Effective Screenshots without Power Tools
You’re filing a bug because you think this product is worth making better. So give the developer the information they need to understand the problem.
You can file better bugs with this one simple trick: a screenshot! Sure, some bugs are deep in the SDK and there is nothing to take a picture of. But for most issues — in your code, in a beta app you’re taking for a spin, in Apple’s apps and OSes—a good screenshot can be worth a lot of words.
So, what makes a good screenshot?
Let me show you how to do all of this, with tools you already have on your Mac. (The gremlins in my head are arguing about whether to give you a bunch of alternate tips along the way or just let me show you one reliable way. Perhaps the gremlins can be content to include them in parentheses.)
The first step to getting a good screenshot is to get a screenshot. I’m sorry if this sounds dumb, but they are useful way more often than you think. And they’re sometimes difficult to go back and get later. Some days I take a screenshot every time I see anything funny. At the end of the day I can drag them into the trash. But when a screenshot saves me or the developer an hour of trying to figure out what the heck happened, every extra keystroke that week was worth it.
- On a Mac, Shift-Command-4 turns your mouse cursor into crosshairs. Drag out the region you want to capture, and the file is saved to your Desktop. (Shift-Command-4, tap the space bar, then click on a window or menu to automatically capture that region. Add Option to the click to omit the window’s shadow. Shift-Command-3 to capture all screens — handy when things are so frozen even the mouse won’t cooperate. To show the cursor and do other custom screenshots, check out the Grab app, also pre-installed on your Mac.)
- In the iOS Simulator, Command-S captures a screenshot of each open device window, including Apple Watch.
- On iPhone, iPod, or iPad, hold down the home button and tap the sleep/wake button.
That was easy — except it’s still on your device. I’d like to introduce you to an app that’s on every Mac but nobody seems to know about. Connect your iDevice to a USB port on your Mac. Now launch the Mac app Image Capture.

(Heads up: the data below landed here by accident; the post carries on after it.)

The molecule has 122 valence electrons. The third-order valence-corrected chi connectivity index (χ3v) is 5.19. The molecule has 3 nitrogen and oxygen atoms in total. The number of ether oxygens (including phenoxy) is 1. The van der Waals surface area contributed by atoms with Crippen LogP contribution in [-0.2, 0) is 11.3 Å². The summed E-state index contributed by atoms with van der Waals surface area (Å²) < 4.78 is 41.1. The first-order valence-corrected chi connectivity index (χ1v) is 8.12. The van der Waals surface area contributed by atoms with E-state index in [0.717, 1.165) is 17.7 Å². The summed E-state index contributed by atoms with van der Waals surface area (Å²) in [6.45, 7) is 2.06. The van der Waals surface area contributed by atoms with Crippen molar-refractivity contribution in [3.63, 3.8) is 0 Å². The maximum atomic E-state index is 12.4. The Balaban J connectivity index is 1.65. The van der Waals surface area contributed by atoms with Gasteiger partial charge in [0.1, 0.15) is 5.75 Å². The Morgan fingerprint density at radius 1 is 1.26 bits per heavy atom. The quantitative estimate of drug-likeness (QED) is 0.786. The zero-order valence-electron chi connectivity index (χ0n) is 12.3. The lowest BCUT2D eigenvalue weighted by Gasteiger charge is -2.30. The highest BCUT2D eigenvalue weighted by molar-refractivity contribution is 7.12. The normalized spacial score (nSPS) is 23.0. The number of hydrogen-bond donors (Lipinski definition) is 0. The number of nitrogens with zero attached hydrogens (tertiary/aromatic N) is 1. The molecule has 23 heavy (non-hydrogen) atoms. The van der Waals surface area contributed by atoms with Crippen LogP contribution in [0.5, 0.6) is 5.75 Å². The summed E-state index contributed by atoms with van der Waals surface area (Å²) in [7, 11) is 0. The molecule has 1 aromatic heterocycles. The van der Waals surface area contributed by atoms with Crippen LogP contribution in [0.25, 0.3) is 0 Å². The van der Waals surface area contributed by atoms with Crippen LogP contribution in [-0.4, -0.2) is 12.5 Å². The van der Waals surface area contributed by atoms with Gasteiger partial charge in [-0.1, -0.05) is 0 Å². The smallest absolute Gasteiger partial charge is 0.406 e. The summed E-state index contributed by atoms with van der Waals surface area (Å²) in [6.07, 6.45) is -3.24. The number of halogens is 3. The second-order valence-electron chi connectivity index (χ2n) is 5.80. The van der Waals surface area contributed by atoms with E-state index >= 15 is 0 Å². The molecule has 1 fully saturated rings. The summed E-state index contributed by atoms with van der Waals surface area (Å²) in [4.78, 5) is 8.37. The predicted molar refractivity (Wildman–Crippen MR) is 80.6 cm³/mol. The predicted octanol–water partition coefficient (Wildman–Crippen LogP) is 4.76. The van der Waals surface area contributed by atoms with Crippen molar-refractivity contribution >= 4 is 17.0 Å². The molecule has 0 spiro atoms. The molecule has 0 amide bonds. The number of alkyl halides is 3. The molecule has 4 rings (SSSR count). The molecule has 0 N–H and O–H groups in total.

In the left sidebar, select your iDevice. Here’s a list of all the images on this device. You probably want the most recent one or three. Select them and import them. Ta-Da! Except you probably forgot to change the destination, so they’ve gone to your Pictures folder instead of the much more visible and easy-to-clear Desktop. (Yes, you could also use AirDrop if your device is new enough, or email if it happens to be set up, but bugs are sometimes found on an old device that has recently been wiped.)
So, no matter where you took the screenshot, it’s now sitting on the Desktop of your Mac. Open it in Preview, where we will polish it up to communicate even more clearly.
If the bug is in a toolbar button, you probably don’t need the entire 1024 x 768 pixel window. Drag to select the portion you want to keep and press Command-K. This is not always useful. When in doubt, leave some context around the issue.
If the relevant part of the image is tiny — but you’ve cropped loosely to preserve context — doodle on the image to draw the audience’s eye to the pixels you’re concerned about. Select a shape tool and a square or an oval will leap onto the canvas. Adjust its location and proportions with the drag handles, line weight and color in the annotation toolbar.
(To accentuate alignment issues, use the pen tool to draw a line on the image. Then shift drag one end to force the line perfectly horizontal or vertical.)
Sometimes a screenshot will include private info that isn’t relevant to the bug. The developer doesn’t need to know what you were venting about, only that the vent was misaligned with the introductory text.
Use the annotation tools to draw a shape over the private information, and give it a solid fill. (In some weird cases, annotations are ignored by image viewers, so if this is really private, take a screenshot of the annotated image, and proceed with that image.)
A retina iPad Air has 2048 x 1536 pixels. A fullscreen image from that will overflow the main display of the computer where I’m writing this. So if the exact pixel details aren’t essential to your story, consider scaling the image. Choose Adjust Size… from the Tools menu.
With the ratio locked and the units set to percent, change the Width to 50 or 25, and the Height will follow and your image will be much more manageable.
The gremlins have some more ideas for you…
- To capture a flicker, or bad scrolling, or some other moving issue, take a moving picture. QuickTime can capture most anything on the Mac, including simulator screens. (You may also be able to QuickTime capture from a device connected to USB, but I haven’t actually tried it.)
- Maybe the bug involves the way the device is held. Use another device to take the photo of the device and your hand.
Take screenshots! Include them in your bug reports. Bonus points for annotating them.
All images included in this document were prepared with the tools described above.